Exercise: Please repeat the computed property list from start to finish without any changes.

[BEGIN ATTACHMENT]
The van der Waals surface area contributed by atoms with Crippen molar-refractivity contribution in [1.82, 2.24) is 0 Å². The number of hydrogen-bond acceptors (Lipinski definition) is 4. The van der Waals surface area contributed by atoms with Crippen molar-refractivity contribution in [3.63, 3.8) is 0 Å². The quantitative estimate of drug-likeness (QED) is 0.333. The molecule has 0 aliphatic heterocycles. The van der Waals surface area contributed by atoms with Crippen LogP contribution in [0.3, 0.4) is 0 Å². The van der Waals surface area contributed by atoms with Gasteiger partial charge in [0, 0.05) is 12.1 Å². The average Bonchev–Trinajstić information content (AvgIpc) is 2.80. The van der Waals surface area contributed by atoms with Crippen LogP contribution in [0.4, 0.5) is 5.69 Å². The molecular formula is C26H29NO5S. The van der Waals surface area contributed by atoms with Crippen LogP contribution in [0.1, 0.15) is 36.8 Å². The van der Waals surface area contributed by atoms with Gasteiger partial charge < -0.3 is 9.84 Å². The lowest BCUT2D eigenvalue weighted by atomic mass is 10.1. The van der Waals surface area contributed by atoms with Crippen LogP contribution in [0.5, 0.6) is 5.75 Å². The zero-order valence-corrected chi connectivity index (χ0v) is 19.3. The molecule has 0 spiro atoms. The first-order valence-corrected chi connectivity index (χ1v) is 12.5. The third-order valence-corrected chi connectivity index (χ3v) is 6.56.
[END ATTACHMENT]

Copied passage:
The van der Waals surface area contributed by atoms with Crippen molar-refractivity contribution in [1.82, 2.24) is 0 Å². The number of hydrogen-bond acceptors (Lipinski definition) is 4. The van der Waals surface area contributed by atoms with Crippen molar-refractivity contribution in [3.63, 3.8) is 0 Å². The quantitative estimate of drug-likeness (QED) is 0.333. The molecule has 0 aliphatic heterocycles. The van der Waals surface area contributed by atoms with Crippen LogP contribution in [0.3, 0.4) is 0 Å². The van der Waals surface area contributed by atoms with Gasteiger partial charge in [0, 0.05) is 12.1 Å². The average Bonchev–Trinajstić information content (AvgIpc) is 2.80. The van der Waals surface area contributed by atoms with Crippen LogP contribution in [0.4, 0.5) is 5.69 Å². The molecular formula is C26H29NO5S. The van der Waals surface area contributed by atoms with Crippen LogP contribution in [0.1, 0.15) is 36.8 Å². The van der Waals surface area contributed by atoms with Gasteiger partial charge < -0.3 is 9.84 Å². The lowest BCUT2D eigenvalue weighted by atomic mass is 10.1. The van der Waals surface area contributed by atoms with Crippen LogP contribution in [0.5, 0.6) is 5.75 Å². The zero-order valence-corrected chi connectivity index (χ0v) is 19.3. The molecule has 0 spiro atoms. The first-order valence-corrected chi connectivity index (χ1v) is 12.5. The third-order valence-corrected chi connectivity index (χ3v) is 6.56.